The team regularly updates, adapts and improves the monitoring tools, oversees the technical planning, implementation and delivery of periodic assessments conducted by subcontracted external evaluators, and shares findings, lessons learnt and recommendations among stakeholders and partners for project enhancement.
5. Mature and completed grants – recent results and conclusions
Public access to computers and internet was provided in Botswana through 398 computers (the target was 412) installed at 72 public libraries (target 78). Daily and weekly usage of computers increased from 19-16 percent in 2009 to 28-56 percent in 2012, respectively.
Library users continued to place a high value on the information and services they received from libraries with the most appreciated information being on health (84 percent), business (83 percent), science and technology (83 percent), education (80 percent), agriculture (73 percent), languages (71 percent), culture (67 percent), e-governance (62 percent) and politics (56 percent). There was a significant rise in library user satisfaction levels, from 62 percent in 2009 to 81 percent in 2012.
Library staff ICT skills were enhanced, with 54 percent of them reporting they were proficient in using a computer in 2012 compared to 30 percent in 2009. More specifically, 79 percent of librarians reported that they were generally computer literate and 79 felt that they were proficient in helping the public to use the internet. Other areas of proficiency reported included social networks (e.g. Facebook), e-mail, software use and sharing programs.
Some progress was made in building partnerships to strengthen the library system. At local level, libraries reported having engaged and partnered with the Kgotla (community-based organizations), parent teachers associations and village development committees in reaching out to communities.
In total, 96 percent of library users viewed libraries as contributing to the development of communities and improvement of lives of users.
On a larger scale, the Polish team sees the change exercised by the program at two levels:
Change within the libraries as a direct effect of the program’s activities. Libraries have tremendously extended the scope of activities, especially non-traditional activities (that are not book/reading oriented). The number of participants in various courses, workshops and events has increased many times (the subjects covered include ICT, language courses, art classes, activities for pre-school youth, sport and healthy lifestyle or exhibitions). At the same time libraries are operating in a more dynamic and professional way – they cooperate more with partners (both other libraries and from different sectors); offer more training opportunities to their employees; extend opening hours (especially during weekends) and acquire more financing (both from municipalities and from other sources, such as various grants or donations).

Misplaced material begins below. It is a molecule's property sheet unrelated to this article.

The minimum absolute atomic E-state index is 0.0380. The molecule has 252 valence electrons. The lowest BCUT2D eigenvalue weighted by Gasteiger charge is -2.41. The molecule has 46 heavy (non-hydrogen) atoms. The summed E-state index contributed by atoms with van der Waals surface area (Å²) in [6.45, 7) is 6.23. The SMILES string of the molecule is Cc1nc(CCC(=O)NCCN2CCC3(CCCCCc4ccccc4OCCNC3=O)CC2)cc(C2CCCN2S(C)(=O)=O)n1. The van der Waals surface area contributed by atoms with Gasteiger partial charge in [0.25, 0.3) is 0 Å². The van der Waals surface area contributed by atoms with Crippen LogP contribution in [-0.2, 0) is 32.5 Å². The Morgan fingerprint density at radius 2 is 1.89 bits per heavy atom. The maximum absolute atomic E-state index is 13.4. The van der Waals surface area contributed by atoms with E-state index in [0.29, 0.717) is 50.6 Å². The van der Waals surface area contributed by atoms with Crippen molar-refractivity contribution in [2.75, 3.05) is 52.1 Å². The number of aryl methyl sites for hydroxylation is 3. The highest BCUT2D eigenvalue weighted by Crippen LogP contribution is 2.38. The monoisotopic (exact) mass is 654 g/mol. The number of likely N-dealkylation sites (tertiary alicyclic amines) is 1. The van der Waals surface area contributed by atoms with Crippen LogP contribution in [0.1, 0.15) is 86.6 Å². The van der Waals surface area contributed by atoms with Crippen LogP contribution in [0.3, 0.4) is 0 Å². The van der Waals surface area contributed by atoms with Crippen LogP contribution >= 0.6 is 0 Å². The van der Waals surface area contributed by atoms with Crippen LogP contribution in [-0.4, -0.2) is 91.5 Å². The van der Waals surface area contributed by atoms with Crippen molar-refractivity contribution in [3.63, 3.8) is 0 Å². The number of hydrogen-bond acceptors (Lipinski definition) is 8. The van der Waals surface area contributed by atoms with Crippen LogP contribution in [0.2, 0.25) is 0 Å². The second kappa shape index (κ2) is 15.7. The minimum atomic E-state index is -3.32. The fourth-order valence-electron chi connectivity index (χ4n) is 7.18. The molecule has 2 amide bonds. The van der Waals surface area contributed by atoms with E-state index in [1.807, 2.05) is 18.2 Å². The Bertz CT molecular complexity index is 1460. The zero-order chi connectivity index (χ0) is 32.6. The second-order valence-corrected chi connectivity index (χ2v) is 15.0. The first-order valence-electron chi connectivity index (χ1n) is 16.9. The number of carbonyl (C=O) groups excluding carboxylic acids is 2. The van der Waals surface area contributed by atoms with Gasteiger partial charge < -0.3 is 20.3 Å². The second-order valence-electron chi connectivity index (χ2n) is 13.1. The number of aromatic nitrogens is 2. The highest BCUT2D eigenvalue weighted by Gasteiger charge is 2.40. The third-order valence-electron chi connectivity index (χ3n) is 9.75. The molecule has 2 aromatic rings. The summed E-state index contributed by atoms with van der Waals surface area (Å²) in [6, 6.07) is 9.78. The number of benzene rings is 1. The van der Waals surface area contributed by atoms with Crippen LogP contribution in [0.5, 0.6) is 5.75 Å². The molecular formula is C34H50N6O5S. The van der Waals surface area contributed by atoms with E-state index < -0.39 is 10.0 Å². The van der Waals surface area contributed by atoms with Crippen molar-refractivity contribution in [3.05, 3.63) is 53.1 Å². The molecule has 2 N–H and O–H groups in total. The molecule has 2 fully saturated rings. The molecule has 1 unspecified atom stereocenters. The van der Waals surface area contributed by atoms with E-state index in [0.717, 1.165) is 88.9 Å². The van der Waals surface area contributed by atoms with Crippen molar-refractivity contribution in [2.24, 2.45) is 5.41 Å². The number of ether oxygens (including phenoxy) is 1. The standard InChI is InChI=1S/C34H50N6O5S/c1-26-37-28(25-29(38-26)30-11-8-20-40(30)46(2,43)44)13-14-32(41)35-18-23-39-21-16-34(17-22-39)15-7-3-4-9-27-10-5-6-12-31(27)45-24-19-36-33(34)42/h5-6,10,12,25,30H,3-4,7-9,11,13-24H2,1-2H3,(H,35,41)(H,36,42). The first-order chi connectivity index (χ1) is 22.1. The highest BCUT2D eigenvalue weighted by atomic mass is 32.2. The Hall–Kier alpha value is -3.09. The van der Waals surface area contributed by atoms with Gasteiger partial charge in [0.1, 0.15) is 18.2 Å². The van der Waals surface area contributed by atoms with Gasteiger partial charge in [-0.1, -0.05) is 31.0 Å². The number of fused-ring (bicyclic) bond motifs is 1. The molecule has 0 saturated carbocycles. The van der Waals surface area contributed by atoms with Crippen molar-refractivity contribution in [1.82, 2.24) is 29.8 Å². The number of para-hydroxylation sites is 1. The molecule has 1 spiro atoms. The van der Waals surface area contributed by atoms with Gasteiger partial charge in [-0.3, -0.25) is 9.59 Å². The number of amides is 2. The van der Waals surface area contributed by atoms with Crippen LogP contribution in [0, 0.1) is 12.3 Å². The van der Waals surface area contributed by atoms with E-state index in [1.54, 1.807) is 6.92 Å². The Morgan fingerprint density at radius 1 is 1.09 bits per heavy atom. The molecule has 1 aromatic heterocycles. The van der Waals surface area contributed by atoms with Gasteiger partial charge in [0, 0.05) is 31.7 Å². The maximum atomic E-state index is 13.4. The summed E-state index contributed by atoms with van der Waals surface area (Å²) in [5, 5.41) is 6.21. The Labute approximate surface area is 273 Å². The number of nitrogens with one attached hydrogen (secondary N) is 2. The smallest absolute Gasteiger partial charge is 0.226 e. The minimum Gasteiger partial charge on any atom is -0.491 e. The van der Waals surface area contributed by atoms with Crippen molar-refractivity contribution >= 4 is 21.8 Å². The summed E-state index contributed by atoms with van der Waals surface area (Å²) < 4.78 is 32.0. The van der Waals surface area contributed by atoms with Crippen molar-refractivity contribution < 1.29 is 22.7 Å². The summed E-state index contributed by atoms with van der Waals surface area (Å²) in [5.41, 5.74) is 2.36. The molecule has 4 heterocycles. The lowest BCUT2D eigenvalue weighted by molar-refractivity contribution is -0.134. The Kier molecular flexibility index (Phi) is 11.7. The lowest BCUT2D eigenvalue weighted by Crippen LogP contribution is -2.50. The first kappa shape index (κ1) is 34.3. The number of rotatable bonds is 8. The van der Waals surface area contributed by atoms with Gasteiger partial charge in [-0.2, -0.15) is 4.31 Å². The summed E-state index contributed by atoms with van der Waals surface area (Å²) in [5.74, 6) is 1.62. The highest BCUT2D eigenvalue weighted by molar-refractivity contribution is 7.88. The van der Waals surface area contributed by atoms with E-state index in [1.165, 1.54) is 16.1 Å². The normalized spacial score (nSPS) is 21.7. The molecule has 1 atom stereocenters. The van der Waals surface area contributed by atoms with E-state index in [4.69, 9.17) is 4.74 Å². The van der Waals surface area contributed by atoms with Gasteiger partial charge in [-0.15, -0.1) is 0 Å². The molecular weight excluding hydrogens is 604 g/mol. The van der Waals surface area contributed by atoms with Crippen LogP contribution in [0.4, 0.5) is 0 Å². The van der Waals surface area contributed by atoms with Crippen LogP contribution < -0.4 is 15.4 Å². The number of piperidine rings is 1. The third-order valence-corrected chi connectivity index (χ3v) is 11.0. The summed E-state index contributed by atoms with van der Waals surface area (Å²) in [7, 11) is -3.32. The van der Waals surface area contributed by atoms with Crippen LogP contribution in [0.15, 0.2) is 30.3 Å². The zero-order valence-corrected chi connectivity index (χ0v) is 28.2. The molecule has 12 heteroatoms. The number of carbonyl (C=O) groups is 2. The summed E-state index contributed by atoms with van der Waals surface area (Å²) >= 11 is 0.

Users benefiting from changes within libraries as an impact of the program. This can be classed into several areas, for example ICT (more than 400,000 people made their first click in the libraries; more than 200,000 have access to the internet only in the library; 1.15 million have acquired new skills); communicating with others (using online communication such as Skype – 800,000; more frequent contact with friends through the library services – 950,000); the job market (looking for jobs – 450,000; getting one – 90,000); education (doing homework – 750,000; improving educational achievements – 1.5 million); or health (looking for health information – 650,000; having their health actually improved – 500,000).
Biblionet Romania focussed its recent evaluation research on the letters sent to county councilors. Ten counties (25 percent of the total) reported a higher budget in 2014 compared with 2013. Asked what the most important activities were in helping to improve the library relationship with the county council, library managers identified meetings with the county council on a regular basis as the third most important activity and county coordinators cited the letters sent by Biblionet to county council members as the fourth factor:
Of the total 84 percent (managers and coordinators) reported that their county council now involved them in various activities, or partnerships, or are supporting them in various ways.
In total, 81 percent had noticed some, or a significant, improvement in county council attitudes toward public libraries in 2014, compared with 2009, when Biblionet was launched.
In all, 93 percent were satisfied with the impact data they received over time. A county coordinator added, “along with our efforts to promote the public library and its results in the community at local level, the information you provided helped maintain and strengthen the trust of public authorities in our institution” and a library manager said “We’ve used the results of the questionnaire to inform the local authorities and the media about the state of the public library system in the county.”
Totally, 51 percent felt that the county library should collect, process and report impact data in the future (39 percent of the managers and 65 percent of the coordinators); one library manager added “We will continue to apply what we’ve learned during Biblionet program” and another said “Our library has had good practice in collecting and processing data, and in developing statistical bulletins and materials.”
In total, 42 percent considered that the data collection, processing and reporting would be better done by an independent, external body (48 percent of the managers and 35 percent of the coordinators), but “it’s hard to believe that someone else would be able to do it at same professional level as Biblionet did.”